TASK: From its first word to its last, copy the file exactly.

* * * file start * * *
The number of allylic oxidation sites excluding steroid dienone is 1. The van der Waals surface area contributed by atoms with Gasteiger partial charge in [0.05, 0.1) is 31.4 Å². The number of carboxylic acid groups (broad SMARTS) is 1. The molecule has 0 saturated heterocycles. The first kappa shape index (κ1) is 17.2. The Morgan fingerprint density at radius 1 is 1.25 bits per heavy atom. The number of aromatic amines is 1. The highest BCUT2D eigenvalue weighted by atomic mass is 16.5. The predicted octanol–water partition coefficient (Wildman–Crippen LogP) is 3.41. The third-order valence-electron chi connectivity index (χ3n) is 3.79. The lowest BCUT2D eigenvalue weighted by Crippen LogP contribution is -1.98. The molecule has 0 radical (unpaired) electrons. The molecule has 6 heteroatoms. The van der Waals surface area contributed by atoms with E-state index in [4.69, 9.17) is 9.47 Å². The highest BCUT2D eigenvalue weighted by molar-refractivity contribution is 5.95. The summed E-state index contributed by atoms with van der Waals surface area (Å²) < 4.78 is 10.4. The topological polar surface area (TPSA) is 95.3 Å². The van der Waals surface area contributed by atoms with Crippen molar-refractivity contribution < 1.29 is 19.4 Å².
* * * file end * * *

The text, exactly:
The number of allylic oxidation sites excluding steroid dienone is 1. The van der Waals surface area contributed by atoms with Gasteiger partial charge in [0.05, 0.1) is 31.4 Å². The number of carboxylic acid groups (broad SMARTS) is 1. The molecule has 0 saturated heterocycles. The first kappa shape index (κ1) is 17.2. The Morgan fingerprint density at radius 1 is 1.25 bits per heavy atom. The number of aromatic amines is 1. The highest BCUT2D eigenvalue weighted by atomic mass is 16.5. The predicted octanol–water partition coefficient (Wildman–Crippen LogP) is 3.41. The third-order valence-electron chi connectivity index (χ3n) is 3.79. The lowest BCUT2D eigenvalue weighted by Crippen LogP contribution is -1.98. The molecule has 0 radical (unpaired) electrons. The molecule has 6 heteroatoms. The van der Waals surface area contributed by atoms with E-state index in [4.69, 9.17) is 9.47 Å². The highest BCUT2D eigenvalue weighted by molar-refractivity contribution is 5.95. The summed E-state index contributed by atoms with van der Waals surface area (Å²) < 4.78 is 10.4. The topological polar surface area (TPSA) is 95.3 Å². The van der Waals surface area contributed by atoms with Crippen molar-refractivity contribution < 1.29 is 19.4 Å².